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Vale of Pnath > Between the Worlds of Life and Death > 2024, Digital, Willowtip Records > Reviews
Vale of Pnath - Between the Worlds of Life and Death

yet another brilliant album from vale - 90%

dhpito, June 9th, 2024
Written based on this version: 2024, Digital, Willowtip Records

The album shoves us into the realms of life and death in an epic, theatrical way, with the behemoth (pun intended) “The Forgotten Path”, a 2 minute intro that introduces the general sound of the LP pretty well, showing the symphonic elements and the slight electronic flourishes that dot each track’s background along the release. “Silent Prayers” proceeds with the same epic feel of its intro, introducing the slamming vocals of the new vocalist, Ken Sorceron. While Ken’s vocal style is a tad different to that of Reece Deeter, who stayed with the band from 2015 to 2020, singing on both 2016’s “II” and the aforementioned “Accursed” from five years ago. Sorceron’s voice seems to be a bit “fuller”, also having a lower (not necessarily smaller) range. “Soul Offering”, the third track, is more traditionally technical, featuring some pretty mind-boggling riffs. The mood for the song is set early on with a rolling piano sweep, accompanied by a barrage of synths. Beautiful piano melodies and some electro elements re-appear in the following 3-ish minutes, adding a lot of flare to this solo-filled affair. “Shadow” and “Uncertain Tomorrow” close off the A side, with the latter being a great balance between the black and death metal sounds the band so expertly joins.

Both “Beneath Ashen Skies” and “No Return, No Regrets” stay within the already established confines of the record, but both are incredibly well-executed and work amazingly as pure album tracks. It is worth mentioning that surprisingly, the songs in “Between the Worlds of Life and Death” work way better in conjunction, as a full album than they do standalone. Something about the tracks’ order and the general pacing make this release a true album, much more than a glorified playlist; a hole in which many modern records unfortunately fall into. “Echoes of the Past” acts as a brief interlude before “Burning Light”, the divisive lead single. Although some fans did disagree with the group’s choice of lead single, this last track sum up the album well, being grandiose, technical and a great example of very well-performed blackened tech-death.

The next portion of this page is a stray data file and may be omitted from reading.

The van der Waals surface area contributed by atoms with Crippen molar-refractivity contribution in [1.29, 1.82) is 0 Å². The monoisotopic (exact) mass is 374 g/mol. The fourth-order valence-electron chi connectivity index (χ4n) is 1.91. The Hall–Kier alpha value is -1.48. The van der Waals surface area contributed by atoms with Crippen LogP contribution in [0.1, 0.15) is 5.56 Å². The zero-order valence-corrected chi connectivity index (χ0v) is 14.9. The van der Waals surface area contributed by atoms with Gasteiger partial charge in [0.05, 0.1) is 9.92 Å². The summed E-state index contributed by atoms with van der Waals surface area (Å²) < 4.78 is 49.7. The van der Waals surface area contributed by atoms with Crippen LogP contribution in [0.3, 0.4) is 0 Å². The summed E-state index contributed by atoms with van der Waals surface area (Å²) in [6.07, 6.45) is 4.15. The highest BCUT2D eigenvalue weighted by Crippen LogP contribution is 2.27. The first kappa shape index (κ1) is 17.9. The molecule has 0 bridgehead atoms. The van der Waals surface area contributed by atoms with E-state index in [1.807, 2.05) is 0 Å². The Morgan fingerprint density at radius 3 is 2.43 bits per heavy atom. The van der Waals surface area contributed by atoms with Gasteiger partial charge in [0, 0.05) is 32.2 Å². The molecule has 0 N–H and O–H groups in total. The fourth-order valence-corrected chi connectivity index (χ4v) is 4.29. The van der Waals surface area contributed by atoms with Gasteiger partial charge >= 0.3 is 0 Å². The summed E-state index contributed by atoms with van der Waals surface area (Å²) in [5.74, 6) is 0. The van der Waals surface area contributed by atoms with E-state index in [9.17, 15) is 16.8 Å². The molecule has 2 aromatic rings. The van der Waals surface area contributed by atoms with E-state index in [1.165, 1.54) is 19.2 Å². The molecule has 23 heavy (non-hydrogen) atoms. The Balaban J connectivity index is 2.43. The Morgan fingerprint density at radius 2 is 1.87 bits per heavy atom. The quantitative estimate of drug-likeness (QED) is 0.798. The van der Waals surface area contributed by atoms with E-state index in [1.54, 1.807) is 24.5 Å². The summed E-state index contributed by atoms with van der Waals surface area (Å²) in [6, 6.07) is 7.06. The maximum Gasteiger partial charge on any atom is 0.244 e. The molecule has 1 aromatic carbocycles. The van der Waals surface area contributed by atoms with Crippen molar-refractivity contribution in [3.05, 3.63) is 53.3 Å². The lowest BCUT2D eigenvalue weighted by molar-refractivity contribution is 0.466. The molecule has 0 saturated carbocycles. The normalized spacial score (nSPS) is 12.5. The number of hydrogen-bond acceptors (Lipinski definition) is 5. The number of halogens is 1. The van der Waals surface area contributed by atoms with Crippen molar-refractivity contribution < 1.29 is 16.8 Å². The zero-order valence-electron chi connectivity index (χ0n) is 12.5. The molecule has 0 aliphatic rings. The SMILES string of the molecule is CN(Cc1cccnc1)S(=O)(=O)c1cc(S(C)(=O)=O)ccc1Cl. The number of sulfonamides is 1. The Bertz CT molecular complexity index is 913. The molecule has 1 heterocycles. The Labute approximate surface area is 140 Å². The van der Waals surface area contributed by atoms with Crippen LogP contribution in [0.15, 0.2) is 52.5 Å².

It is important to mention that the production (which was already good before) has only improved, in relation to previous efforts from the Colorado band. The guitar tones sound as big and brutal as ever, while still being able to highlight the technique of guitarist and founding member Vance Valenzuela, the drums are perfectly heavy and dark, while not losing the cymbals and snare’s shine, all of that wrapped up by the ripping vocals on Ken Sorceron. The more symphonic orchestrations and synthesizers act more as background elements, adding some flair to the final product, but not being an essential part of the sound. The album would surely be worse off without them, but they are by no means pivotal elements of the songs.

All in all, with “Between the Worlds of Life and Death”, we see (and most importantly, hear) Vale of Pnath affirm the move into a more blackened tech-death sound they teased with the “Accursed” EP a while back. Although it is an exciting new horizon for the veteran four-piece, there were still many uncertainties in regards to the quality of the album and the band in general, after the lineup changes and this genre shift, but it’s safe to say this new album has ironed all of those out. In 40 minutes of length, “Between the Worlds of Life and Death” is able to present 9 huge tracks, all of them being increasingly complex and sinisterly beautiful in a way only tech-death is. It is great.

Extracted from my review on MetalRules